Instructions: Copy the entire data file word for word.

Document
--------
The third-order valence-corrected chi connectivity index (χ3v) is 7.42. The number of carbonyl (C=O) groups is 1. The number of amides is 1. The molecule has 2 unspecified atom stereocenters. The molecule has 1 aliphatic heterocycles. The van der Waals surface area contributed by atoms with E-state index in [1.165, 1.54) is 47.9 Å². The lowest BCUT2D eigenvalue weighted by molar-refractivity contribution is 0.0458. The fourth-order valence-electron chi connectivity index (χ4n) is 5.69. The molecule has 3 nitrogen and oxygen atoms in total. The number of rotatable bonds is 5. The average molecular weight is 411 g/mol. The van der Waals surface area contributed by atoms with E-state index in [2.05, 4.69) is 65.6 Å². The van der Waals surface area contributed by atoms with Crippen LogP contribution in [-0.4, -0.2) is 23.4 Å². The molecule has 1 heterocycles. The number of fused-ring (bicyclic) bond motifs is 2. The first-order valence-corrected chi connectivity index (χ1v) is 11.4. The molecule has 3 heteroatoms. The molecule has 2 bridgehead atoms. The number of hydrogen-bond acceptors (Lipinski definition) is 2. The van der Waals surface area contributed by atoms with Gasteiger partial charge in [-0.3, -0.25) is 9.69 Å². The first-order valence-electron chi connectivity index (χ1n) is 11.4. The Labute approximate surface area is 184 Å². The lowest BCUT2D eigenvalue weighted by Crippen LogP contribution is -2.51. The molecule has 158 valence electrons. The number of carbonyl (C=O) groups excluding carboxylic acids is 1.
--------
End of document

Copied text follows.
The third-order valence-corrected chi connectivity index (χ3v) is 7.42. The number of carbonyl (C=O) groups is 1. The number of amides is 1. The molecule has 2 unspecified atom stereocenters. The molecule has 1 aliphatic heterocycles. The van der Waals surface area contributed by atoms with E-state index in [1.165, 1.54) is 47.9 Å². The lowest BCUT2D eigenvalue weighted by molar-refractivity contribution is 0.0458. The fourth-order valence-electron chi connectivity index (χ4n) is 5.69. The molecule has 3 nitrogen and oxygen atoms in total. The number of rotatable bonds is 5. The average molecular weight is 411 g/mol. The van der Waals surface area contributed by atoms with E-state index in [2.05, 4.69) is 65.6 Å². The van der Waals surface area contributed by atoms with Crippen LogP contribution in [-0.4, -0.2) is 23.4 Å². The molecule has 1 heterocycles. The number of fused-ring (bicyclic) bond motifs is 2. The first-order valence-corrected chi connectivity index (χ1v) is 11.4. The molecule has 3 heteroatoms. The molecule has 2 bridgehead atoms. The number of hydrogen-bond acceptors (Lipinski definition) is 2. The van der Waals surface area contributed by atoms with Gasteiger partial charge in [-0.3, -0.25) is 9.69 Å². The first-order valence-electron chi connectivity index (χ1n) is 11.4. The Labute approximate surface area is 184 Å². The lowest BCUT2D eigenvalue weighted by Crippen LogP contribution is -2.51. The molecule has 158 valence electrons. The number of carbonyl (C=O) groups excluding carboxylic acids is 1.